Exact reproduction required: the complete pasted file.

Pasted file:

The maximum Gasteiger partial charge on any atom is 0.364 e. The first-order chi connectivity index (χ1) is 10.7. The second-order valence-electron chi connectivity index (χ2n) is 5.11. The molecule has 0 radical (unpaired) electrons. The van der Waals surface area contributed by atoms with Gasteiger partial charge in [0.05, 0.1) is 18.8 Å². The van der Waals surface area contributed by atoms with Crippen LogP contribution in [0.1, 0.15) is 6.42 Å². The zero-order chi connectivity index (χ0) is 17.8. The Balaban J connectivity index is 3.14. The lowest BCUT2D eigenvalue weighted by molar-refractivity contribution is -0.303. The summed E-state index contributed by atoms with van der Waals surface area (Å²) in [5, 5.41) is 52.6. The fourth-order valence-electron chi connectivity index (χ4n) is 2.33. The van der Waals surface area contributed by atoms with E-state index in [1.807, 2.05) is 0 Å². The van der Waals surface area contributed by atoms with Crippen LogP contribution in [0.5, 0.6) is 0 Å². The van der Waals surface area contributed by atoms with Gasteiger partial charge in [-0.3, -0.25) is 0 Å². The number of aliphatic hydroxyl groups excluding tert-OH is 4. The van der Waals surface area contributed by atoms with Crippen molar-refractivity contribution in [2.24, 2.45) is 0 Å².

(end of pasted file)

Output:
The maximum Gasteiger partial charge on any atom is 0.364 e. The first-order chi connectivity index (χ1) is 10.7. The second-order valence-electron chi connectivity index (χ2n) is 5.11. The molecule has 0 radical (unpaired) electrons. The van der Waals surface area contributed by atoms with Gasteiger partial charge in [0.05, 0.1) is 18.8 Å². The van der Waals surface area contributed by atoms with Crippen LogP contribution in [0.1, 0.15) is 6.42 Å². The zero-order chi connectivity index (χ0) is 17.8. The Balaban J connectivity index is 3.14. The lowest BCUT2D eigenvalue weighted by molar-refractivity contribution is -0.303. The summed E-state index contributed by atoms with van der Waals surface area (Å²) in [5, 5.41) is 52.6. The fourth-order valence-electron chi connectivity index (χ4n) is 2.33. The van der Waals surface area contributed by atoms with E-state index in [1.807, 2.05) is 0 Å². The van der Waals surface area contributed by atoms with Crippen LogP contribution in [0.5, 0.6) is 0 Å². The van der Waals surface area contributed by atoms with Gasteiger partial charge in [-0.3, -0.25) is 0 Å². The number of aliphatic hydroxyl groups excluding tert-OH is 4. The van der Waals surface area contributed by atoms with Crippen molar-refractivity contribution in [2.24, 2.45) is 0 Å².